For the first time in over 100 years the Calgary Stampede was cancelled due to the COVID-19 pandemic. Its cancellation came with announcements of other major events including the Ponoka Stampede.
While many mourn the loss of those events and the economic hit that Alberta feels with their cancellation, the competitors are feeling the loss of their season acutely.
Troy Dorchester from Westerose, about 45 kilometres west of Wetaskiwin, has been involved in the chuckwagon circuit his whole life.
He has dedicated 34 years to the wagon circuit and has driven thoroughbred wagons for the past 27 years. This would have been his 28th year of competing.
In 2012, Dorchester became the first and only chuckwagon driver to have won chuckwagon racing’s “Triple Crown.” He earned this by winning the Calgary Stampede Rangeland Derby, the Calgary Stampede Aggregate Title and the Ponoka Stampede in a single year.
Dorchester says following the declaration of the pandemic in March, he was anxiously awaiting word on what would happen to the 2020 stampede season.
“You’re sick to your stomach and you’re wondering how the hell are we going to do this,” Dorchester said.
“You’ve worked your whole life and you think well we’re in pretty good shape and even half a season we can make ends meet, but then when that final nail in the coffin is in and goes and there’s nothing; you know, a guy goes in shock for probably a month.”
In a normal season, Dorchester makes an average of $175,000 to $200,000 racing. Dorchester explains that this money doesn’t just go towards providing for his family, but also towards taking care of his 30-head of horses year-round.
Despite not competing this spring and summer, the thoroughbreds still have their hooves trimmed every seven weeks — at $1,000 each time. Dorchester is already bracing for the fall feed bill that comes in October. He says feed has been costing double what they used to pay the last few years. The winter supply of feed costs Dorchester $20,000 to $25,000 annually.
“You know lots of people say, ‘oh yah, you got to get a real job’ and all that. Get a different job. Well that’s great, but I still have 30-head of horses here to make sure I got to feed,” he said.
Dorchester worries about the future, including the 2021 season.
“It’s still scary. I think about it just about every day,” he said.
He worries that the 2021 season may be in danger if the novel coronavirus is still circulating in December and January. Dorchester also believes that the circuit won’t look the same when competition resumes.
“The sponsorship is the scary part. There are so many sponsors that have been affected because of this shutdown of the economy,” he said.
He predicts that the financial burden of the pandemic will also cause competitors to retire early from the chuckwagon circuit, regardless of their event.
“I think that you’ll see it’ll affect a lot of guys bad enough that they might close the door and say enough is enough—I just can’t do it anymore,” Dorchester added.
Dorchester knows that it’s not just him missing the thrill of the race. His horses are anxious to run and compete.
“Every day, at night when it’s dark, you can hear them, they come rumbling,” he said.
“They’ll wake me up; I can hear them going by if the window is open. They’re athletes. That’s what they’ve always done is run.”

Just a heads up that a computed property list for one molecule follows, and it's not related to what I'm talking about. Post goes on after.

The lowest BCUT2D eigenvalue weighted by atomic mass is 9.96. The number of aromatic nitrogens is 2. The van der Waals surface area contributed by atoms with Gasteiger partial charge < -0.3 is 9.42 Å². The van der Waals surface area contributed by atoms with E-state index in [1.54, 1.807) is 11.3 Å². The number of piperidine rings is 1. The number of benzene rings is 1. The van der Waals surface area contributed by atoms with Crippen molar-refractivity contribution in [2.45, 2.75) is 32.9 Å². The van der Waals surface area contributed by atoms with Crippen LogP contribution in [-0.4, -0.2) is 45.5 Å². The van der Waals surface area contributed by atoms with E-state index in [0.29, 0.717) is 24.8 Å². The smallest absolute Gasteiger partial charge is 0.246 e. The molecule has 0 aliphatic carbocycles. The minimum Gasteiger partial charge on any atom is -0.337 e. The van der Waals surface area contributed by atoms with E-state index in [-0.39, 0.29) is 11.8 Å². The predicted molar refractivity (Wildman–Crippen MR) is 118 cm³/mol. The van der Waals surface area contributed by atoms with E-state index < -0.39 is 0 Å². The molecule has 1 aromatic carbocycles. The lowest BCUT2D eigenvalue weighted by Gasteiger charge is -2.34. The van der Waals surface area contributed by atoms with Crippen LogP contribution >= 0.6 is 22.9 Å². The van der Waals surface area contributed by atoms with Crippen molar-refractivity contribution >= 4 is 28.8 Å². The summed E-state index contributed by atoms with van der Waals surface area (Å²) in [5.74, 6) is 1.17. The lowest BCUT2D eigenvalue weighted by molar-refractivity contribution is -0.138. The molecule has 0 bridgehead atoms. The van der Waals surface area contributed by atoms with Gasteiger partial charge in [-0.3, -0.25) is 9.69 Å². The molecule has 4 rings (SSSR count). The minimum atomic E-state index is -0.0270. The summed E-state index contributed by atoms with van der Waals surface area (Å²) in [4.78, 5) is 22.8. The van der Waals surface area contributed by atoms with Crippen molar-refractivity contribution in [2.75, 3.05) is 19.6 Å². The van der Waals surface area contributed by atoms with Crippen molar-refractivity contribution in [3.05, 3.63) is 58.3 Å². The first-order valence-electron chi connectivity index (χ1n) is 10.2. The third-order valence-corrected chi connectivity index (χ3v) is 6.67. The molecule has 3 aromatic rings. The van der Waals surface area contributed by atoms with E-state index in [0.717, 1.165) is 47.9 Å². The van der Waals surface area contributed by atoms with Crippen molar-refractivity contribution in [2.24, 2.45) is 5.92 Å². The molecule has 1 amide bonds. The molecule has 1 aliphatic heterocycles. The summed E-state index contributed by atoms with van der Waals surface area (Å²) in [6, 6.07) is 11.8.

He added his horses’ frustration about not training like normal matches his own.
Dorchester stated he has a truck with a water tank on it that he uses for training some of his chuckwagon racing horses.
They get excited when they hear him start it and all run in from the pasture.
“They’re like, ‘Are we going? Are we going?’ It’s funny because they’re all looking at you like ‘Why aren’t you snapping me into a halter and shank and taking us for a run,’ you know?”
In addition to the financial burden of a cancelled season, it is difficult to see people or organizations, such as animal activist organization PETA, celebrating the lack of chuckwagon races this year.
He explains that people don’t realize how much love and dedication is given to the horses, from their feed, teeth, hoof and exercise regimens. Dorchester’s horses are even fed dinner before himself and his family can sit down for their own.
“That’s what frustrates a guy. You work hard, you love your horses, you cry when you do have one that you lose … We all cry, all the kids, the wife, because we spend years — we get them at four, five, six years old, and I retire them at 16,” he said.
“You always try to find them good homes when they are done with us because they are healthy and sound, they’re just starting to slow down.”
If the chuckwagon circuit was to be shut down, he stated there would be up to 1,000 head of horses with no where to go.
The uncertainty that this pandemic brings still makes Dorchester uneasy, but he is trying to make the best of a bad situation.
“It has just been one of those summers that you’ve wondered what it would be like to sit at home all summer and it’s not for me,” he said.
However, his family did get to do more things that they haven’t in summers past, such as getting together with close family and friends to kayak as a group together.
“The one thing is if things come around, it kind of rejuvenated us and realized how lucky we are to be able to do what we have for as long as we have, and hopefully it comes back and we can enjoy another 10 or something like that.”
Dorchester can only hope that by spring his team can hit the chuckwagon track again and put the ghost season of 2020 behind him.
“We’re just going to try to get through, and hopefully there are brighter days in 2021. I can’t wait to see 2020 in my rearview mirror,” he added.